Extra care must be taken when registering pharma marks

In Trademark Application 216996 AFRIN (November 24 2010), the Israeli Commissioner of Patents, Trademarks and Designs has ruled, among other things, that extra caution should be exercised when allowing the registration of a mark which is similar in appearance and sound to an existing registered mark, where the mark applied for is intended to be used for drugs.
Schering-Plough Ltd filed an application for the registration of the trademark AFRIN in Class 5 of the Nice Classification for "nasal decongestants, nasal moisturisers, saline nasal sprays, nasal drops preparations and decongestant preparations". The examiner at the Israel Trademarks Office objected to the registration of the mark on the grounds that:
  • a similar mark, EPHRINE, was already registered for similar goods; and
  • therefore, there was a likelihood of confusion between the two marks.
Schering-Plough argued that there was no real likelihood of confusion between the marks, since:
  • the two marks were intended to be used for completely different goods: AFRIN is used for nasal decongestants, while EPHRINE is used for eye drops;
  • the marks were visually dissimilar since the EPHRINE registration covers both the Hebrew and the English word 'ephrine', while Schering-Plough's application is only for the English word 'afrin'; and
  • the products bearing the EPHRINE mark are prescription drugs, while those bearing the AFRIN mark are intended to be sold over the counter.
The examiner maintained his objection and Schering-Plough appealed to the commissioner.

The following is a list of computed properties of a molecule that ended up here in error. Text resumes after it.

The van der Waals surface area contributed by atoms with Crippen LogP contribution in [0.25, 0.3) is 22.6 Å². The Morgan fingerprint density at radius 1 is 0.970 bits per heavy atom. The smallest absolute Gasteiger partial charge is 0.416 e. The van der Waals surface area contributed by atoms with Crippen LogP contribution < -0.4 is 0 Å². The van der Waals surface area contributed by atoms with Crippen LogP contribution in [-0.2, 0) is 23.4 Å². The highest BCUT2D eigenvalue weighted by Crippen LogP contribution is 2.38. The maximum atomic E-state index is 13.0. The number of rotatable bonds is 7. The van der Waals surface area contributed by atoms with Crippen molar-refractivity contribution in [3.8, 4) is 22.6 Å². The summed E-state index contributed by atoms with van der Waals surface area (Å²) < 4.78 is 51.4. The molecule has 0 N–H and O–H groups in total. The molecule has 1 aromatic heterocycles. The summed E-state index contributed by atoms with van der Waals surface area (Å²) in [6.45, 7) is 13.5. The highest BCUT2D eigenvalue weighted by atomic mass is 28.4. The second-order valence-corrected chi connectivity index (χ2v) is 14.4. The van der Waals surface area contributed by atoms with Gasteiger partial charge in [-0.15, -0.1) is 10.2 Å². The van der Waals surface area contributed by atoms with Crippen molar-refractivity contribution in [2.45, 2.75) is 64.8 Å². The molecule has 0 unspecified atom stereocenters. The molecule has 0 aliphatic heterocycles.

In deciding whether AFRIN was confusingly similar to EPHRINE, the commissioner applied the well-established 'three-part test' (visual and phonetic similarity of the marks, similarity of the products and their potential consumers, and the totality of the circumstances). The commissioner found that the marks were similar both visually and phonetically and, therefore, were confusingly similar.
The commissioner noted that, while the addition of the Hebrew translation of the word 'ephrine' to the cited registration created a visual distinction between the two marks, the overall impression would be that the marks are identical, since consumers would remember the sound of the EPHRINE mark, which is highly similar to Schering-Plough’s AFRINE mark.
With regard to the similarity of the goods, the commissioner held that, even though the products sold under the EPHRINE mark are prescription drugs, while those sold under the AFRINE marks are over-the-counter drugs, there was still a risk of confusion since it was most likely that consumers would ask for the assistance of a pharmacist, and both marks are almost identical from a phonetic point of view.
As for the relevant public, the commissioner ruled that the two marks targeted the same group of customers (ie, the general public), as the drugs covered by both marks were intended to treat common illnesses. 
Turning to the totality of the circumstances in this case, the commissioner explained that extra caution should be exercised when allowing the registration of a mark which is similar to a registered mark and is intended to be used for drugs, since one cannot predict whether consumers will be confused between the two products in their home.                                                                            
Based on all of the above, the commissioner refused to register the AFRIN mark.
Karen Ekburg and Gilad Shay, Herzog Fox & Neeman, Tel Aviv

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